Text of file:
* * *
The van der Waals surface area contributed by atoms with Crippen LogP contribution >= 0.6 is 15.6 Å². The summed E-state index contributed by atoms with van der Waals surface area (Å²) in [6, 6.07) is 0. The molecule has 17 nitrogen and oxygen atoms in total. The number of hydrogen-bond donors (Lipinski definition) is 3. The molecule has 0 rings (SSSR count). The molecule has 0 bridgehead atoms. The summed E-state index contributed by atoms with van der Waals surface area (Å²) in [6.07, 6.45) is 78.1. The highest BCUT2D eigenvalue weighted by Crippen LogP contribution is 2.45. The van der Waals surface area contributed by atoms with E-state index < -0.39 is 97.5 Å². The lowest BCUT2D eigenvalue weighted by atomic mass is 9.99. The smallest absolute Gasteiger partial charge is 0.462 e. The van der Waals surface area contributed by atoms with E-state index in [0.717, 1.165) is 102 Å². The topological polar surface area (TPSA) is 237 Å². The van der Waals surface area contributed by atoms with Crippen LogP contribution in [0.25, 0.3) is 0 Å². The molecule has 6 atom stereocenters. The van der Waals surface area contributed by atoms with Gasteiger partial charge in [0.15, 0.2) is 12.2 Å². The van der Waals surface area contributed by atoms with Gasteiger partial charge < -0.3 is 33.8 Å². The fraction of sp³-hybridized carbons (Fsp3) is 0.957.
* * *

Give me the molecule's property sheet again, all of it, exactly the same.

The van der Waals surface area contributed by atoms with Crippen LogP contribution >= 0.6 is 15.6 Å². The summed E-state index contributed by atoms with van der Waals surface area (Å²) in [6, 6.07) is 0. The molecule has 17 nitrogen and oxygen atoms in total. The number of hydrogen-bond donors (Lipinski definition) is 3. The molecule has 0 rings (SSSR count). The molecule has 0 bridgehead atoms. The summed E-state index contributed by atoms with van der Waals surface area (Å²) in [6.07, 6.45) is 78.1. The highest BCUT2D eigenvalue weighted by Crippen LogP contribution is 2.45. The van der Waals surface area contributed by atoms with E-state index < -0.39 is 97.5 Å². The lowest BCUT2D eigenvalue weighted by atomic mass is 9.99. The smallest absolute Gasteiger partial charge is 0.462 e. The van der Waals surface area contributed by atoms with E-state index in [0.717, 1.165) is 102 Å². The topological polar surface area (TPSA) is 237 Å². The van der Waals surface area contributed by atoms with Crippen LogP contribution in [0.25, 0.3) is 0 Å². The molecule has 6 atom stereocenters. The van der Waals surface area contributed by atoms with Gasteiger partial charge in [0.15, 0.2) is 12.2 Å². The van der Waals surface area contributed by atoms with Gasteiger partial charge < -0.3 is 33.8 Å². The fraction of sp³-hybridized carbons (Fsp3) is 0.957.